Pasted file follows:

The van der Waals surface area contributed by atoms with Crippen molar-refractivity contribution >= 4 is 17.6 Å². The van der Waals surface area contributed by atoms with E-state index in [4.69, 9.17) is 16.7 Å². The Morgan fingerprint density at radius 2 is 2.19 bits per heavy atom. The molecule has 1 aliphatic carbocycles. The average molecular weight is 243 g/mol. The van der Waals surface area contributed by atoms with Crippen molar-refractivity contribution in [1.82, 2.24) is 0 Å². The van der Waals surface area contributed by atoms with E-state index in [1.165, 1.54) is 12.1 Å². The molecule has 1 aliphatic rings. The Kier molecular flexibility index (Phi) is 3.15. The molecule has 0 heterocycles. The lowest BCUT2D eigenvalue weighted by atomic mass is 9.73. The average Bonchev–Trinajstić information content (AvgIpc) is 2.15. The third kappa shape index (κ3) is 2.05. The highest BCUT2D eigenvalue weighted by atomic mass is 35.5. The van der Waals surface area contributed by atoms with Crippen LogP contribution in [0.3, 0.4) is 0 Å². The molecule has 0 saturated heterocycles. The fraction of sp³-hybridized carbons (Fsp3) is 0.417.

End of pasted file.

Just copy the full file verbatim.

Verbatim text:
The van der Waals surface area contributed by atoms with Crippen molar-refractivity contribution >= 4 is 17.6 Å². The van der Waals surface area contributed by atoms with E-state index in [4.69, 9.17) is 16.7 Å². The Morgan fingerprint density at radius 2 is 2.19 bits per heavy atom. The molecule has 1 aliphatic carbocycles. The average molecular weight is 243 g/mol. The van der Waals surface area contributed by atoms with Crippen molar-refractivity contribution in [1.82, 2.24) is 0 Å². The van der Waals surface area contributed by atoms with E-state index in [1.165, 1.54) is 12.1 Å². The molecule has 1 aliphatic rings. The Kier molecular flexibility index (Phi) is 3.15. The molecule has 0 heterocycles. The lowest BCUT2D eigenvalue weighted by atomic mass is 9.73. The average Bonchev–Trinajstić information content (AvgIpc) is 2.15. The third kappa shape index (κ3) is 2.05. The highest BCUT2D eigenvalue weighted by atomic mass is 35.5. The van der Waals surface area contributed by atoms with Crippen LogP contribution in [0.3, 0.4) is 0 Å². The molecule has 0 saturated heterocycles. The fraction of sp³-hybridized carbons (Fsp3) is 0.417.